(Dramatic right? RIGHT!?)
(This is about 2.5 miles into the hike)
As you start to gain in elevation you end up passing some spectacular mountain meadows. One of the first camps you come across is Outpost Camp. Had I known how exposed trail camp was, I would have probably opted for Outpost Camp instead. There is a creek that runs right next to camp, and there is plenty of tree coverage to keep you protected from the midday mountain sun.
(Waterfall on the side of the trail)
(Mountain Meadow from higher vantage point)
One thing that I am not used to is an abundance of water on the trail. In Socal we barely have any water, and when there is a lone water spigot, they seem to be completely covered in bees or some other less than savory critter. Which is why I took every opportunity to take pictures of natural running water whenever and where ever I could.
(Water on the trail)
After about 7.5 miles on the trail, we were at Trail Camp. Camp wasn't too bad, but there is absolutely no shade! The lake was clean and cold, but made for our very own infinity pool that no one was eager to hop into. I quickly soaked my feet in the water, while filtering out a couple litters for water bottles.
We called it quits early our first night as hiking was to continue at 4:30am the following day. I wish I could say I had a great night of sleep, but the elevation was messing with me and didn't let me get much shut eye. After my first 2 hours of sleep, I kept waking up and looking at the clock. Once 3:00am rolled around, I realized I wasn't going to get much more sleep, so I sat up in the tent and prepped my day pack for the hike.
(My tent... all setup and ready for me!)
Just before 4:00am, the camp started to come to life. Hiker's gearing up with their day packs and headlamps for an accomplishment reached by few. The temperature overnight had dropped into the high 20's which meant for really cold conditions on the trail. As you start off on the trail you are immediately met by the "99 switchbacks". In all honestly, I didn't think this part was all that bad! I have read a bunch of reviews of folks complaining about the switchbacks, but with the cold and elevation, I welcomed the easier climb up the mountain. The switchbacks stretch for about 2.5 miles before you reach the top of Trail Crest. From here you are about 2 miles from the summit, and are at around 13,600 feet in elevation.
By this point the sun was up, but since you are still hiking in the shadow of the mountain, the temperature drops for about an hour long so the wind can start picking up (really pleasant!). One thing I forgot for this hike was gloves so at this point in the trail my hands were just about permanently frozen in a hiking pole grip. My picture taking slowed down a bit due to the fact that I could not feel my fingers, which meant getting my phone out was a real chore.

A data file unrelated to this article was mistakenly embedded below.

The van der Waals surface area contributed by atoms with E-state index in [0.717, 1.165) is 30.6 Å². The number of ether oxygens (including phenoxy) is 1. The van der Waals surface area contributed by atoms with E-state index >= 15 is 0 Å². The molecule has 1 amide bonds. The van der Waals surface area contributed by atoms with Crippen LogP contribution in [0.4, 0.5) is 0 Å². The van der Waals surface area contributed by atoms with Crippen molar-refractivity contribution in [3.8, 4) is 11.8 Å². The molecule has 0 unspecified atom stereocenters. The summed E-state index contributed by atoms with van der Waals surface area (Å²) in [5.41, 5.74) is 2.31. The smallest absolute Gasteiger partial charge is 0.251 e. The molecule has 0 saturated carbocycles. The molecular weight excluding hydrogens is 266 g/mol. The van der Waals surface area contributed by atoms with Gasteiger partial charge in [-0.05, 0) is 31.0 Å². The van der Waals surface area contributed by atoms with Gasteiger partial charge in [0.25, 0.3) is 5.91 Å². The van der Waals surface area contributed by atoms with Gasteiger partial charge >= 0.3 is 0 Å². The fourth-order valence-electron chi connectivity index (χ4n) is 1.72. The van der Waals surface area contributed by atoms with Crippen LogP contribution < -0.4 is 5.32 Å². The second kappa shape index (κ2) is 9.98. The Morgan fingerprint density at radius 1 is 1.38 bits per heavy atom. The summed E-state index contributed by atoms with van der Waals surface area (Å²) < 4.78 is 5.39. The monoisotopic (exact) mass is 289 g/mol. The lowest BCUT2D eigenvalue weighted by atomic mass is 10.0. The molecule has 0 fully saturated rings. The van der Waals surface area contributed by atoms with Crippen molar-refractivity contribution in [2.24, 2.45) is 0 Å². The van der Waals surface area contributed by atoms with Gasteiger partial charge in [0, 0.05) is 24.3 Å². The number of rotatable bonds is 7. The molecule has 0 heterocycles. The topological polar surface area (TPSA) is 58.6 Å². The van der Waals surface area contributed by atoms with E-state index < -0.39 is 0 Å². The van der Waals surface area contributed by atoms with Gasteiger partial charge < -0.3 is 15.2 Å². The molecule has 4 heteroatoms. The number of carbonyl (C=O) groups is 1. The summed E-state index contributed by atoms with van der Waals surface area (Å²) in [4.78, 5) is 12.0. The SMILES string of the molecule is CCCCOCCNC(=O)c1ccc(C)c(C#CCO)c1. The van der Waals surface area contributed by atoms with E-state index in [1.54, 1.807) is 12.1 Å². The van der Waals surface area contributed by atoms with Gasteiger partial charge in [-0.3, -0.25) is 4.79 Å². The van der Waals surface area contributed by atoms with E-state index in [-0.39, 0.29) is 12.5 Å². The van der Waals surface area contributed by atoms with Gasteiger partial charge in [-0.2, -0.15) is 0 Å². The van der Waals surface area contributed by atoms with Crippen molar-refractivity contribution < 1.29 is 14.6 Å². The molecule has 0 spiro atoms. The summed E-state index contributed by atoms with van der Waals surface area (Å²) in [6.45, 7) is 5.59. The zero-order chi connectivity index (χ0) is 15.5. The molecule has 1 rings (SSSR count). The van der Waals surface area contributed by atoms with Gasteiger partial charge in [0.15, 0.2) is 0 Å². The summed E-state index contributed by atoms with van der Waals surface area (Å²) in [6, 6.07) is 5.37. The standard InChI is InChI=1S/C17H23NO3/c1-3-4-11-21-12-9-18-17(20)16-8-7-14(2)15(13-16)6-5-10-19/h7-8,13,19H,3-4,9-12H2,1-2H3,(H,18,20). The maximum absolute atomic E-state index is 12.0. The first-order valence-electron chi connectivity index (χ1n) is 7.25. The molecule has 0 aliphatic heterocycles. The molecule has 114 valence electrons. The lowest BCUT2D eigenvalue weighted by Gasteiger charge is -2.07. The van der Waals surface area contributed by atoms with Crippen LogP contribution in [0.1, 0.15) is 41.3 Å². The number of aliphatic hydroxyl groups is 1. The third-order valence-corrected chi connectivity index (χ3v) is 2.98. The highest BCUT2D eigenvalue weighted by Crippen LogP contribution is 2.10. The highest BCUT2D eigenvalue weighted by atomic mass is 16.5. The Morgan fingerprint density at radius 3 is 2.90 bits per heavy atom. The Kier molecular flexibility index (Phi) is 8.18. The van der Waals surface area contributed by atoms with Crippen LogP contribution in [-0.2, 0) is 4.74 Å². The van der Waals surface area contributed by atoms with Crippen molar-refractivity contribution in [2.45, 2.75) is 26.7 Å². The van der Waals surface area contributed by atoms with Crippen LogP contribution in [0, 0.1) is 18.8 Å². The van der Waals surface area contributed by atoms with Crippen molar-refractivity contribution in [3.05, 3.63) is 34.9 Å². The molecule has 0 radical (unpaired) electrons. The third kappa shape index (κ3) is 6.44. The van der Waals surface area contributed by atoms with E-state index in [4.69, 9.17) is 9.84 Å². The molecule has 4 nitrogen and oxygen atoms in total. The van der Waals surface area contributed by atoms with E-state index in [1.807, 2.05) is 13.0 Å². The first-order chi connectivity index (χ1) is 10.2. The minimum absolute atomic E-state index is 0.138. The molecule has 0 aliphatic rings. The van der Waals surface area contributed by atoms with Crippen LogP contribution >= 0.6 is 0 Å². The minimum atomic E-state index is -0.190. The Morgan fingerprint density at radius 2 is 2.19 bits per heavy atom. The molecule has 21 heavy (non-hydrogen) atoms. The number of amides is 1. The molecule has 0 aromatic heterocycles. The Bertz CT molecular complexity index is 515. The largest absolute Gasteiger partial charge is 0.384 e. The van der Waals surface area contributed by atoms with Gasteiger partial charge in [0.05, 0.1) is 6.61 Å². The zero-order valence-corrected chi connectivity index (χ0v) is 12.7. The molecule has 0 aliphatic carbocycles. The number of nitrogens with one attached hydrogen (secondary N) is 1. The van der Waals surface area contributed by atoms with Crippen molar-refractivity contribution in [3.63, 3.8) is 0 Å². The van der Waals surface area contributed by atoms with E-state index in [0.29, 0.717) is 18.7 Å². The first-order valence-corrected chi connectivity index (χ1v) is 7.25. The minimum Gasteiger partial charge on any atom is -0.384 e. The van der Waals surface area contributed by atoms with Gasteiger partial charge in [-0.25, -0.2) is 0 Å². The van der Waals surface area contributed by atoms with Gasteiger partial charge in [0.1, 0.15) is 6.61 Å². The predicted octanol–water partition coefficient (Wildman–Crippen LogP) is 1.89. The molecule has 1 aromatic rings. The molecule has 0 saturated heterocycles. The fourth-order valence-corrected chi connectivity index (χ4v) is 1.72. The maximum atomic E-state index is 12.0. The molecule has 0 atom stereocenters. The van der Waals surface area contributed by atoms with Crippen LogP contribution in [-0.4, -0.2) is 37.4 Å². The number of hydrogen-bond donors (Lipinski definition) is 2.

(View from one of the windows)
(Another view from another window)
We had finally come to our final stretch and I could see the hut at the top of the mountain in the distance. Part of me could not believe we had made it, but seeing the summit and the hut gave me another wave of energy that got me up some boulders to the summit.
I summitted with some recently made friends (Paul and Steve) who were both friends of a friend, from the UK, and had an affinity for Marlboro Lights. What's first thing they did once we reached the summit? Pulled out a pack of cigs and lit up a butt. I laughed my ass off! Most people up there are dying from AMS and these guys felt the need to smoke! Hilarious!
(Me, Paul, and Steve)
After about an hour of waiting, our whole crew reached the summit! Yes, everyone made it!! At one point one of the guys in our group said, "I don't think I am going to summit tomorrow..." To which we replied, "Like hell you aren't! You are going to at least try to get your ass up that mountain tomorrow!" He didn't say it, but i am certain he is happy we gave him the extra push. Now it was time to start out 11 mile hike back down the mountain.
(Little rest before we head back down. And "Yes" You get service at the summit)
While hiking back to camp, I felt the sudden need to use my wag bag. This was an experience in and of itself. Can't say I particularly loved it, but can't say I hated it either! Something about having your twig and berries hanging out in the own while you do you business is a bit freeing, but having to carry your own waste down the hill is.. well.. gross. Word of advice here... If you use your wag bag, make sure you close it tight. I passed a few hikers on the way down, and all I could smell was their wag bag oozing the scent of old poo.
Here are the distances I measured on the hike.
From the parking lot to Lone Pine Lake - About 2.25 miles
From the parking lot to trail camp (With a stop at Lone Pine Lake) 7.5 miles.
From Trail Camp to Summit - 4.5 Miles
From Trail Camp back to the Parking Lot - 7 Miles
I am sure someone will complain about these numbers, so here's my Garmin connect as detailed backup.